Aviation support Marines fuel success in southwestern Afghanistan
US Marine Corps News
By Pfc. Sean Dennsion, 2nd Marine Aircraft Wing (Fwd)
CAMP LEATHERNECK, Afghanistan -- The Marines of Marine Wing Support Squadron 371’s fuel division are well acquainted with military aircraft.
Not only do they fuel almost every Marine Corps aircraft on Camp Bastion, a major hub for aviation combat operations in southwestern Afghanistan, they also serve a major role in allowing those aircraft to reach the far corners of the region.
The Marines refuel thousands of aircraft each month according to Staff Sgt. Tirrell Enoch, the squadron’s fuel division staff noncommissioned officer-in-charge, and a native of Greensboro, N.C.
“This is one of the busiest fuel sites in Afghanistan,” said Lance Cpl. Paul Rodriguez-Sanchez, a Marine Wing Support Squadron 371 bulk fuel specialist and a native of Oceanside, N.Y.
The squadron supports 2nd Marine Aircraft Wing (Forward), the aviation combat element for the southwestern regional command of NATO’s International Security Assistance Force.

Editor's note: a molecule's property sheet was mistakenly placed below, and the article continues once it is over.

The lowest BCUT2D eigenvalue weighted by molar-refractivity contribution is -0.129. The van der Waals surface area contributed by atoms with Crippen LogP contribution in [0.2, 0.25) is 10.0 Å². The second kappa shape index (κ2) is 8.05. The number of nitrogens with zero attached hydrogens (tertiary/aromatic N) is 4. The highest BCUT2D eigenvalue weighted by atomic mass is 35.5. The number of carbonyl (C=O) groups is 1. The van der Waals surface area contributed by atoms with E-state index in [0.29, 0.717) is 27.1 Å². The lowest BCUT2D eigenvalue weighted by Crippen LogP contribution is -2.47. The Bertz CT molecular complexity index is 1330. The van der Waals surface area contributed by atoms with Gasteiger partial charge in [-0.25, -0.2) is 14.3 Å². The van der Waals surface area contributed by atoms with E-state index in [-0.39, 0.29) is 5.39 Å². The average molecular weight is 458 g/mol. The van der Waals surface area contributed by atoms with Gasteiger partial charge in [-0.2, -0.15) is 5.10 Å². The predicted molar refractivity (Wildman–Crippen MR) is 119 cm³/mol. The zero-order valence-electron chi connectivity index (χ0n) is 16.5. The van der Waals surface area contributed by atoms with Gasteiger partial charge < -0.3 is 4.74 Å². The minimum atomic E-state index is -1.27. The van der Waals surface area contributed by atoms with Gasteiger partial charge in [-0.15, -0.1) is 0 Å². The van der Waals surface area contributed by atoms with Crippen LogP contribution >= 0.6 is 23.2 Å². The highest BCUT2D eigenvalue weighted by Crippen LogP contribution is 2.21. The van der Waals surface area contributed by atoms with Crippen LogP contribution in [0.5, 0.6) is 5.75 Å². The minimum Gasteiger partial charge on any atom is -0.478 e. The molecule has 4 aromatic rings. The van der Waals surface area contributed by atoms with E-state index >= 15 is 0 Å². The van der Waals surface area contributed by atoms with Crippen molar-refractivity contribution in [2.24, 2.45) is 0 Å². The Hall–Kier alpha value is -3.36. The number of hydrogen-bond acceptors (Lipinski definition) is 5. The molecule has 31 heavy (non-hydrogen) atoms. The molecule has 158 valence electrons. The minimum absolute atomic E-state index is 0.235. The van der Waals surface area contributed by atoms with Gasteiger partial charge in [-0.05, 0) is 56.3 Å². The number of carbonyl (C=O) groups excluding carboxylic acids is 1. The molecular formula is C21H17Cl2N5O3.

“Without fuel nothing here moves,” said Lance Cpl. Ryland Grimstead, a Marine Wing Support Squadron 371 bulk fuel specialist and Asheboro, N.C., native. “Without us, grunts and supplies can’t go out.”
The fuels Marines also support forward arming and refueling points which speckle the deserts of Afghanistan’s Nimruz and Helmand provinces.
“A FARP is an oasis for fuel,” said Sgt. Jason O’Hearn, a Marine Wing Support Squadron 371 motor transportation refueler, and a native of Merrillville, Ind.
These refueling points, created when and where they’re needed, allow aircraft to stay in the air longer, providing extended support for ground forces. With the forward arming and refueling points, pilots need not return to major bases, like Camp Bastion, when they run low on fuel or ordnance while supporting a mission.
Refueling truck operators like O’Hearn convoy to the various forward arming and refueling points to keep them fresh with fuel.
“There are aircraft constantly moving,” said O’Hearn. “With all the missions we support out there, my Marines are a big part of what drives them.”
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